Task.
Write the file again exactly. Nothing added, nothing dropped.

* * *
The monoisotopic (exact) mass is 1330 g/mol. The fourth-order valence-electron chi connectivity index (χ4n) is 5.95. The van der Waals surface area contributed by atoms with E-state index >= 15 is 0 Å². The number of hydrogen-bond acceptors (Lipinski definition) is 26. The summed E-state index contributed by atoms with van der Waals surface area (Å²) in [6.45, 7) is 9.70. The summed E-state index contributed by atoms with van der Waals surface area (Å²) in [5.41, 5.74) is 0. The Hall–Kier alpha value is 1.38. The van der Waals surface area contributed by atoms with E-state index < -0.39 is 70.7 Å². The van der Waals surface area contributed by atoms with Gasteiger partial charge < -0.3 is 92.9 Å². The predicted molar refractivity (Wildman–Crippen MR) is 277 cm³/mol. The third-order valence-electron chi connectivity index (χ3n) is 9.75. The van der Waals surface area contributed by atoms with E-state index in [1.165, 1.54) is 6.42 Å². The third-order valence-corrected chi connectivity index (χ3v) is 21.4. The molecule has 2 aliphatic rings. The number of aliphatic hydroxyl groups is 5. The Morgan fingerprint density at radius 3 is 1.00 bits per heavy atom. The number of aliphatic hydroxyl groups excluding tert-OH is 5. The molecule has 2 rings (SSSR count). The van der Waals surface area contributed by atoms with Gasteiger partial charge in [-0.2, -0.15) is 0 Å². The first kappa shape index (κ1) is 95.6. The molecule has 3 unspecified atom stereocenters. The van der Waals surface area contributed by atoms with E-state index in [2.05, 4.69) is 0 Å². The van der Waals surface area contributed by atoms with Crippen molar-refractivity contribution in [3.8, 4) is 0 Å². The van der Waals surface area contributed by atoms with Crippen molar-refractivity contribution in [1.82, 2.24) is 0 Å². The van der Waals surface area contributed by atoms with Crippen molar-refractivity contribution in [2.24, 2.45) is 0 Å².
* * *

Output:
The monoisotopic (exact) mass is 1330 g/mol. The fourth-order valence-electron chi connectivity index (χ4n) is 5.95. The van der Waals surface area contributed by atoms with E-state index >= 15 is 0 Å². The number of hydrogen-bond acceptors (Lipinski definition) is 26. The summed E-state index contributed by atoms with van der Waals surface area (Å²) in [6.45, 7) is 9.70. The summed E-state index contributed by atoms with van der Waals surface area (Å²) in [5.41, 5.74) is 0. The Hall–Kier alpha value is 1.38. The van der Waals surface area contributed by atoms with E-state index < -0.39 is 70.7 Å². The van der Waals surface area contributed by atoms with Gasteiger partial charge < -0.3 is 92.9 Å². The predicted molar refractivity (Wildman–Crippen MR) is 277 cm³/mol. The third-order valence-electron chi connectivity index (χ3n) is 9.75. The van der Waals surface area contributed by atoms with E-state index in [1.165, 1.54) is 6.42 Å². The third-order valence-corrected chi connectivity index (χ3v) is 21.4. The molecule has 2 aliphatic rings. The number of aliphatic hydroxyl groups is 5. The Morgan fingerprint density at radius 3 is 1.00 bits per heavy atom. The number of aliphatic hydroxyl groups excluding tert-OH is 5. The molecule has 2 rings (SSSR count). The van der Waals surface area contributed by atoms with Gasteiger partial charge in [-0.2, -0.15) is 0 Å². The first kappa shape index (κ1) is 95.6. The molecule has 3 unspecified atom stereocenters. The van der Waals surface area contributed by atoms with E-state index in [2.05, 4.69) is 0 Å². The van der Waals surface area contributed by atoms with Crippen molar-refractivity contribution in [3.8, 4) is 0 Å². The van der Waals surface area contributed by atoms with Crippen molar-refractivity contribution in [1.82, 2.24) is 0 Å². The van der Waals surface area contributed by atoms with Crippen molar-refractivity contribution in [2.24, 2.45) is 0 Å².